Circulatory Failure. 6 th N ovember 2013. Physiology and pathophysiology of the heart and circulation Pathophysiological effects of altered intravascular volume Pathophysiology and treatment of cardiac failure Theoretical advantages and disadvantages of crystalloid and colloid solutions
CO = HR x SV
D02= CO x Ca02
Ca02= (1.3 x Hb x Sa02) + (0.003 x Pa02)
a substance that in solution can pass through a semipermeable membrane
a suspension of small particles dispersed in another substance
Colloids versus crystalloids for fluid resuscitation in critically ill patients.
Alderson P, Schierhout G, Roberts I, Bunn F
Cochrane Database Syst Rev. 2000;
REVIEWER'S CONCLUSIONS: There is no evidence from randomised controlled trials that resuscitation with colloids reduces the risk of death compared to crystalloids in patients with trauma, burns and following surgery. As colloids are not associated with an improvement in survival, and as they are more expensive than crystalloids, it is hard to see how their continued use in these patient types can be justified outside the context of randomised controlled trials.
Association of hydroxyethyl starch administration with mortality and acute kidney injury in critically ill patients requiring volume resuscitation: a systematic review and meta-analysis.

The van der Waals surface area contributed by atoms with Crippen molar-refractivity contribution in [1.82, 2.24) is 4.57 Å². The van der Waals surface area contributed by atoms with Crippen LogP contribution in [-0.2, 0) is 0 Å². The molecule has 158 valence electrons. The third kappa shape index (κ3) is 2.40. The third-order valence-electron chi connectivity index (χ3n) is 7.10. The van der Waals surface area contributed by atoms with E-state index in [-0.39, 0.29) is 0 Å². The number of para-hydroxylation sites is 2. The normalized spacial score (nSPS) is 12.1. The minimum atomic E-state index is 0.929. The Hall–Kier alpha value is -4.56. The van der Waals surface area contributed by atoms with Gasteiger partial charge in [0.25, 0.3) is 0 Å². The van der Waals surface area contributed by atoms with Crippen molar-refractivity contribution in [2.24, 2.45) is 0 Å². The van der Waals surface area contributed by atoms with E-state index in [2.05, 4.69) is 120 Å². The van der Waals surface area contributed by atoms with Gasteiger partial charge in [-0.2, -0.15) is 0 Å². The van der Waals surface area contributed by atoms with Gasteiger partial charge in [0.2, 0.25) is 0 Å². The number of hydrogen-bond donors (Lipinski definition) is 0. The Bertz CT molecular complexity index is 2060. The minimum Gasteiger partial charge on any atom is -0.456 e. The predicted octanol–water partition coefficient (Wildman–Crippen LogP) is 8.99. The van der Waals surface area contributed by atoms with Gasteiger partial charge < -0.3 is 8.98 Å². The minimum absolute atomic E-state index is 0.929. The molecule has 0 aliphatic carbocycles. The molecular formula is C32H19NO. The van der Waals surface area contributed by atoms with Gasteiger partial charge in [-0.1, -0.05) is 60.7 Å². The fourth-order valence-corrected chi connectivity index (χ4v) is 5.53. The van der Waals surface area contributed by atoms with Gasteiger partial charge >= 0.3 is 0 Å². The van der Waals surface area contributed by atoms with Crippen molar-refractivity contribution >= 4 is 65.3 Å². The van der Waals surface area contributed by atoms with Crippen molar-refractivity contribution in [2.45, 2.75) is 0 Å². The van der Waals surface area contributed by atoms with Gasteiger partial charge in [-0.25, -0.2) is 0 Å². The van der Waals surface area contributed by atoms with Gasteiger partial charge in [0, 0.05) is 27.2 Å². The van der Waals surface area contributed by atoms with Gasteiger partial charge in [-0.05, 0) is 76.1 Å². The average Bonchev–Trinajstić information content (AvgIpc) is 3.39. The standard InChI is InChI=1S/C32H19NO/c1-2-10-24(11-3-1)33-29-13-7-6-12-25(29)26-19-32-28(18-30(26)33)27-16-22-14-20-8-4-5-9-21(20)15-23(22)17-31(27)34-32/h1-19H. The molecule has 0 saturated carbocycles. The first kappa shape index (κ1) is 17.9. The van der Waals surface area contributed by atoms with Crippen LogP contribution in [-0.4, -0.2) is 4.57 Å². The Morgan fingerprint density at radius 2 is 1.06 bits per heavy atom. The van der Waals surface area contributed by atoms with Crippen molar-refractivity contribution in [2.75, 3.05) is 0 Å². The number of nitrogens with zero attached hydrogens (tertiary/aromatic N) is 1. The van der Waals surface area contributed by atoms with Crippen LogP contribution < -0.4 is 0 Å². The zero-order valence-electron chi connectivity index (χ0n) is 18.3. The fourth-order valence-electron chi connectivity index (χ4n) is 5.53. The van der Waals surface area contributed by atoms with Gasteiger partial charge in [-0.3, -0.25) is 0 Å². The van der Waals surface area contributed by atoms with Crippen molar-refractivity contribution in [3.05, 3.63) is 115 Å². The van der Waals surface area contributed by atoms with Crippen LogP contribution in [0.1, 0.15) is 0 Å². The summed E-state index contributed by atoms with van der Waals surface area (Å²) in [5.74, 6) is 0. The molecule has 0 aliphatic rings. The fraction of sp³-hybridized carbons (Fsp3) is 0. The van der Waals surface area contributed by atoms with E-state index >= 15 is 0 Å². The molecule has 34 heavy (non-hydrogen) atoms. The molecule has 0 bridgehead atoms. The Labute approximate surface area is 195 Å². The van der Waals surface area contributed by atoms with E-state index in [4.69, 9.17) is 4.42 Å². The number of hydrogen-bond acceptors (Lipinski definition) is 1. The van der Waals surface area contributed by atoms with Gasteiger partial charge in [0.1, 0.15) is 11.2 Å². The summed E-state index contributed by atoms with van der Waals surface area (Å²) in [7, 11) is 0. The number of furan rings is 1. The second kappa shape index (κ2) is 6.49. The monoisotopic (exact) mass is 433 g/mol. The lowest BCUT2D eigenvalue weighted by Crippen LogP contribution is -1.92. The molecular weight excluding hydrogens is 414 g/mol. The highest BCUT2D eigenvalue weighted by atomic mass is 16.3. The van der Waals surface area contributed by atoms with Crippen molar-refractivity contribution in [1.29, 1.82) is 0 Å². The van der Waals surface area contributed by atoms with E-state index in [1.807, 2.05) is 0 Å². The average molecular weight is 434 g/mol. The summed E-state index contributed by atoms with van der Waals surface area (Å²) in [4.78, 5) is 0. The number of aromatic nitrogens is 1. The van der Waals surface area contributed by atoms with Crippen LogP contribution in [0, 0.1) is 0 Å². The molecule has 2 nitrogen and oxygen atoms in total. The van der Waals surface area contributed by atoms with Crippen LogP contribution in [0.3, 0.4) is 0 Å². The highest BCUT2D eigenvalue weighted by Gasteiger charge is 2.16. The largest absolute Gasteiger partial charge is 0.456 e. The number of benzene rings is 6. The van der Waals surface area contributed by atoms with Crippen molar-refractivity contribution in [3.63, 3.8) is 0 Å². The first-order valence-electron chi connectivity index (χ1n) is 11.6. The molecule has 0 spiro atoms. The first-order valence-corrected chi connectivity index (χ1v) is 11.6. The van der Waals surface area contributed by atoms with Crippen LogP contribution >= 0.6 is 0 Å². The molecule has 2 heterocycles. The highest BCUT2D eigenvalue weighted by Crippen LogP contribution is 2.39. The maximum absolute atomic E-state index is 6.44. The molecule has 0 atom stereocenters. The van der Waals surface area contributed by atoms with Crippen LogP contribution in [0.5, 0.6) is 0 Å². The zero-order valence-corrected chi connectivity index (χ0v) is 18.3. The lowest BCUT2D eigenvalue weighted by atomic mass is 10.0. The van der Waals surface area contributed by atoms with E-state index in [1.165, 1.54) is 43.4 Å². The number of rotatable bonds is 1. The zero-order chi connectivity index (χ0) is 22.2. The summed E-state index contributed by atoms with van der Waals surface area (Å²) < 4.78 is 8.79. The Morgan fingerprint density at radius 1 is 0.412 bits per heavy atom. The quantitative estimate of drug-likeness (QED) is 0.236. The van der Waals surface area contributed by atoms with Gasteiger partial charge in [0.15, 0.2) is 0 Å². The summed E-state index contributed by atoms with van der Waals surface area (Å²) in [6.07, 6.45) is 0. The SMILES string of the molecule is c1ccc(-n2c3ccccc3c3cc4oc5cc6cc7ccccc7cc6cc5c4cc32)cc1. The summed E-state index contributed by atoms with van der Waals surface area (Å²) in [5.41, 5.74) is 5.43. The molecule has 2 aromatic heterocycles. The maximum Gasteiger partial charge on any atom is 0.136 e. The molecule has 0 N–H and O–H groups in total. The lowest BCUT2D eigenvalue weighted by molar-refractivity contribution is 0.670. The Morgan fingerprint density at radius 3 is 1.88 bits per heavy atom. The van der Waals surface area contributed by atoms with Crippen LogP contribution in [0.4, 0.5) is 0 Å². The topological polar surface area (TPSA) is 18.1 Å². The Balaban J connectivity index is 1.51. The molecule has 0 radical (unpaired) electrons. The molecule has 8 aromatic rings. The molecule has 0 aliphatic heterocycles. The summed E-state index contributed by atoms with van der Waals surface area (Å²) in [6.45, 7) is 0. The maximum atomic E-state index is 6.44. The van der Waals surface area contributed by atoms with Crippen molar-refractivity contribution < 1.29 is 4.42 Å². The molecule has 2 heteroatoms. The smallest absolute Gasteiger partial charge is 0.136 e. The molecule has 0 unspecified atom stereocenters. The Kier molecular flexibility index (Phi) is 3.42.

Zarychanski R, Abou-Setta AM, Turgeon AF, Houston BL, McIntyre L, Marshall JC, Fergusson DA
JAMA. 2013 Feb;309(7):678-88.
CONCLUSION AND RELEVANCE: In critically ill patients requiring acute volume resuscitation, use of hydroxyethyl starch compared with other resuscitation solutions was not associated with a decrease in mortality. Moreover, after exclusion of7 trials performed by an investigator whose research has been retracted because of scientific misconduct, hydroxyethyl starch was associated with a significant increased risk of mortality and acute kidney injury. Clinical use of hydroxyethyl starch for acute volume resuscitation is not warranted due to serious safety concerns.
measurement of the changes of electrical conductivity within the thorax
During diastole, the RBCs in the aorta assume a random orientation, which causes the electrical current to meet more resistance, resulting in a lower measure of conductivity.
During systole, pulsatile flow causes the RBCs to align parallel to both the blood flow and electrical current, resulting in a higher conductivity state.
By analyzing the rate of change in conductivity before and after aortic valve opening, or in other words, how fast the RBCs are aligning, EC technology derives the peak aortic acceleration of blood and the left ventricular ejection time (flow time).
The velocity of the blood flow is derived from the peak aortic acceleration and used within our patented algorithm to derive stroke volume.
CO = oxygen consumption
arteriovenous oxygen content difference